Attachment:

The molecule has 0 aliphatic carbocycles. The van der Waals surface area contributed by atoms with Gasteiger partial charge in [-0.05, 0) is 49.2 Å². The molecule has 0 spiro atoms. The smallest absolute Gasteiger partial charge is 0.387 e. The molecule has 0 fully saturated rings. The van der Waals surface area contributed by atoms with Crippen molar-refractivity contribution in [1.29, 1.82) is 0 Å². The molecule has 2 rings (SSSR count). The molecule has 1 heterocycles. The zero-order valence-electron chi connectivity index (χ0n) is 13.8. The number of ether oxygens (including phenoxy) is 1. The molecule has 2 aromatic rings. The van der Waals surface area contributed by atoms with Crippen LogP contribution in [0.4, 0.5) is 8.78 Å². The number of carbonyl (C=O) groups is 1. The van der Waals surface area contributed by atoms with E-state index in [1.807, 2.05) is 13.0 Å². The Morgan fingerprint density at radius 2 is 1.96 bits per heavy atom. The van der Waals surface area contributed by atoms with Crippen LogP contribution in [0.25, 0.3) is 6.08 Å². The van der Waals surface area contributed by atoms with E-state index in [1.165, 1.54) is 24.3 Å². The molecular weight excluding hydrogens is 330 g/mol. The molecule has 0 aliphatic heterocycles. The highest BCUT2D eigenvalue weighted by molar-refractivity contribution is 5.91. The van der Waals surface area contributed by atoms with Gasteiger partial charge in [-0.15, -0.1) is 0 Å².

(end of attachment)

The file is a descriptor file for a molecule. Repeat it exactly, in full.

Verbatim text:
The molecule has 0 aliphatic carbocycles. The van der Waals surface area contributed by atoms with Gasteiger partial charge in [-0.05, 0) is 49.2 Å². The molecule has 0 spiro atoms. The smallest absolute Gasteiger partial charge is 0.387 e. The molecule has 0 fully saturated rings. The van der Waals surface area contributed by atoms with Crippen molar-refractivity contribution in [1.29, 1.82) is 0 Å². The molecule has 2 rings (SSSR count). The molecule has 1 heterocycles. The zero-order valence-electron chi connectivity index (χ0n) is 13.8. The number of ether oxygens (including phenoxy) is 1. The molecule has 2 aromatic rings. The van der Waals surface area contributed by atoms with Crippen LogP contribution in [0.4, 0.5) is 8.78 Å². The number of carbonyl (C=O) groups is 1. The van der Waals surface area contributed by atoms with E-state index in [1.807, 2.05) is 13.0 Å². The Morgan fingerprint density at radius 2 is 1.96 bits per heavy atom. The van der Waals surface area contributed by atoms with Crippen LogP contribution in [0.25, 0.3) is 6.08 Å². The van der Waals surface area contributed by atoms with E-state index in [1.165, 1.54) is 24.3 Å². The molecular weight excluding hydrogens is 330 g/mol. The molecule has 0 aliphatic heterocycles. The highest BCUT2D eigenvalue weighted by molar-refractivity contribution is 5.91. The van der Waals surface area contributed by atoms with Gasteiger partial charge in [-0.15, -0.1) is 0 Å².